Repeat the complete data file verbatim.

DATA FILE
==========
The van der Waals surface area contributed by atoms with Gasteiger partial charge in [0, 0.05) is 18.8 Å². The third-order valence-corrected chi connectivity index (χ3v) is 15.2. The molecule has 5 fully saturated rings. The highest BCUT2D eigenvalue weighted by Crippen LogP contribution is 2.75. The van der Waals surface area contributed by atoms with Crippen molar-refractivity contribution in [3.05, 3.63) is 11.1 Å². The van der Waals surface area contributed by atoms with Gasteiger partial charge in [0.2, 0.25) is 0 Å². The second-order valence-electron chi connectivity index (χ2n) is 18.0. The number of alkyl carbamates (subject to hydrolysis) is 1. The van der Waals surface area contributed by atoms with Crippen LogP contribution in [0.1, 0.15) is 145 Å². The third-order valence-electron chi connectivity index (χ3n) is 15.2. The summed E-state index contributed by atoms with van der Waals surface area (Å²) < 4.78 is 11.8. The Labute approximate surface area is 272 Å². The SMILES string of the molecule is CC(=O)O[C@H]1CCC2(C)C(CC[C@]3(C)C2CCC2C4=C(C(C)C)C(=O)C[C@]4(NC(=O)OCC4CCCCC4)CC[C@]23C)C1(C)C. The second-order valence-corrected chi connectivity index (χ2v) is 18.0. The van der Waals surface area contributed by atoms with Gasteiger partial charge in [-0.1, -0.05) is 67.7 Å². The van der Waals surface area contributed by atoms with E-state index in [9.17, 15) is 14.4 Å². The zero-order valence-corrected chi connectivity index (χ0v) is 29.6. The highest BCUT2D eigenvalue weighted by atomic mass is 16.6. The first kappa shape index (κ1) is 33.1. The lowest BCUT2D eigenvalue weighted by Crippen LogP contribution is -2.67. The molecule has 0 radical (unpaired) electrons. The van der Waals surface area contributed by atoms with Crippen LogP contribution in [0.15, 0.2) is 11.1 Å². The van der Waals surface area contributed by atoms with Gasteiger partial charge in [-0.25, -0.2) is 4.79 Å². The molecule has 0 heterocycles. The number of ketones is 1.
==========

The van der Waals surface area contributed by atoms with Gasteiger partial charge in [0, 0.05) is 18.8 Å². The third-order valence-corrected chi connectivity index (χ3v) is 15.2. The molecule has 5 fully saturated rings. The highest BCUT2D eigenvalue weighted by Crippen LogP contribution is 2.75. The van der Waals surface area contributed by atoms with Crippen molar-refractivity contribution in [3.05, 3.63) is 11.1 Å². The van der Waals surface area contributed by atoms with Gasteiger partial charge in [0.2, 0.25) is 0 Å². The second-order valence-electron chi connectivity index (χ2n) is 18.0. The number of alkyl carbamates (subject to hydrolysis) is 1. The van der Waals surface area contributed by atoms with Crippen LogP contribution in [0.1, 0.15) is 145 Å². The third-order valence-electron chi connectivity index (χ3n) is 15.2. The summed E-state index contributed by atoms with van der Waals surface area (Å²) < 4.78 is 11.8. The Labute approximate surface area is 272 Å². The SMILES string of the molecule is CC(=O)O[C@H]1CCC2(C)C(CC[C@]3(C)C2CCC2C4=C(C(C)C)C(=O)C[C@]4(NC(=O)OCC4CCCCC4)CC[C@]23C)C1(C)C. The second-order valence-corrected chi connectivity index (χ2v) is 18.0. The van der Waals surface area contributed by atoms with Gasteiger partial charge in [-0.1, -0.05) is 67.7 Å². The van der Waals surface area contributed by atoms with E-state index in [9.17, 15) is 14.4 Å². The zero-order valence-corrected chi connectivity index (χ0v) is 29.6. The highest BCUT2D eigenvalue weighted by atomic mass is 16.6. The first kappa shape index (κ1) is 33.1. The lowest BCUT2D eigenvalue weighted by Crippen LogP contribution is -2.67. The molecule has 0 radical (unpaired) electrons. The van der Waals surface area contributed by atoms with Crippen LogP contribution in [0.15, 0.2) is 11.1 Å². The van der Waals surface area contributed by atoms with Gasteiger partial charge in [-0.25, -0.2) is 4.79 Å². The molecule has 0 heterocycles. The number of ketones is 1.